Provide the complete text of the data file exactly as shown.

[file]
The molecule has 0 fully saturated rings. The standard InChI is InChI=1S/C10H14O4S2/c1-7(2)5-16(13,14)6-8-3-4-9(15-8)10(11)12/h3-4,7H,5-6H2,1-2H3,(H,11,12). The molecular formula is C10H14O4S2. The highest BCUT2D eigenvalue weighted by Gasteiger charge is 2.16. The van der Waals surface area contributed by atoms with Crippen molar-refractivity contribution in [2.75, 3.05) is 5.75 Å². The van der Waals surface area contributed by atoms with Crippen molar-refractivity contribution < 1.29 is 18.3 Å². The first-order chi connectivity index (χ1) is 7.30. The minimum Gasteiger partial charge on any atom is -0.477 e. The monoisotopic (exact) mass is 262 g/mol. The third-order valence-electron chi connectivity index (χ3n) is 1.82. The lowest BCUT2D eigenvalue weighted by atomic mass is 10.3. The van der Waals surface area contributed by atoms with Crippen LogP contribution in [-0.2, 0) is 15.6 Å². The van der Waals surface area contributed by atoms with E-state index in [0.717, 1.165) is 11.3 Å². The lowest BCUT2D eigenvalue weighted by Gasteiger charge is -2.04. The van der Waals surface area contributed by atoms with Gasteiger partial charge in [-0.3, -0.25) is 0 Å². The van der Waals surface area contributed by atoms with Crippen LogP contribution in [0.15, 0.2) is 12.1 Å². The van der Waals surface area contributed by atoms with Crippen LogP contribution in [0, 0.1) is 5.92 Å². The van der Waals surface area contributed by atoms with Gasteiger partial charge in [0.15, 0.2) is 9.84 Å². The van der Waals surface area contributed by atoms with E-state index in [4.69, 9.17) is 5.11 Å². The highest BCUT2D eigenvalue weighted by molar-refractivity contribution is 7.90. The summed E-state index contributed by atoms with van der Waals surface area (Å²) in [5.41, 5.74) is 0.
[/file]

The molecule has 0 fully saturated rings. The standard InChI is InChI=1S/C10H14O4S2/c1-7(2)5-16(13,14)6-8-3-4-9(15-8)10(11)12/h3-4,7H,5-6H2,1-2H3,(H,11,12). The molecular formula is C10H14O4S2. The highest BCUT2D eigenvalue weighted by Gasteiger charge is 2.16. The van der Waals surface area contributed by atoms with Crippen molar-refractivity contribution in [2.75, 3.05) is 5.75 Å². The van der Waals surface area contributed by atoms with Crippen molar-refractivity contribution < 1.29 is 18.3 Å². The first-order chi connectivity index (χ1) is 7.30. The minimum Gasteiger partial charge on any atom is -0.477 e. The monoisotopic (exact) mass is 262 g/mol. The third-order valence-electron chi connectivity index (χ3n) is 1.82. The lowest BCUT2D eigenvalue weighted by atomic mass is 10.3. The van der Waals surface area contributed by atoms with Crippen LogP contribution in [-0.2, 0) is 15.6 Å². The van der Waals surface area contributed by atoms with E-state index in [0.717, 1.165) is 11.3 Å². The lowest BCUT2D eigenvalue weighted by Gasteiger charge is -2.04. The van der Waals surface area contributed by atoms with Gasteiger partial charge in [-0.3, -0.25) is 0 Å². The van der Waals surface area contributed by atoms with Crippen LogP contribution in [0.15, 0.2) is 12.1 Å². The van der Waals surface area contributed by atoms with Crippen LogP contribution in [0, 0.1) is 5.92 Å². The van der Waals surface area contributed by atoms with Gasteiger partial charge in [0.15, 0.2) is 9.84 Å². The van der Waals surface area contributed by atoms with E-state index in [4.69, 9.17) is 5.11 Å². The highest BCUT2D eigenvalue weighted by molar-refractivity contribution is 7.90. The summed E-state index contributed by atoms with van der Waals surface area (Å²) in [5.41, 5.74) is 0.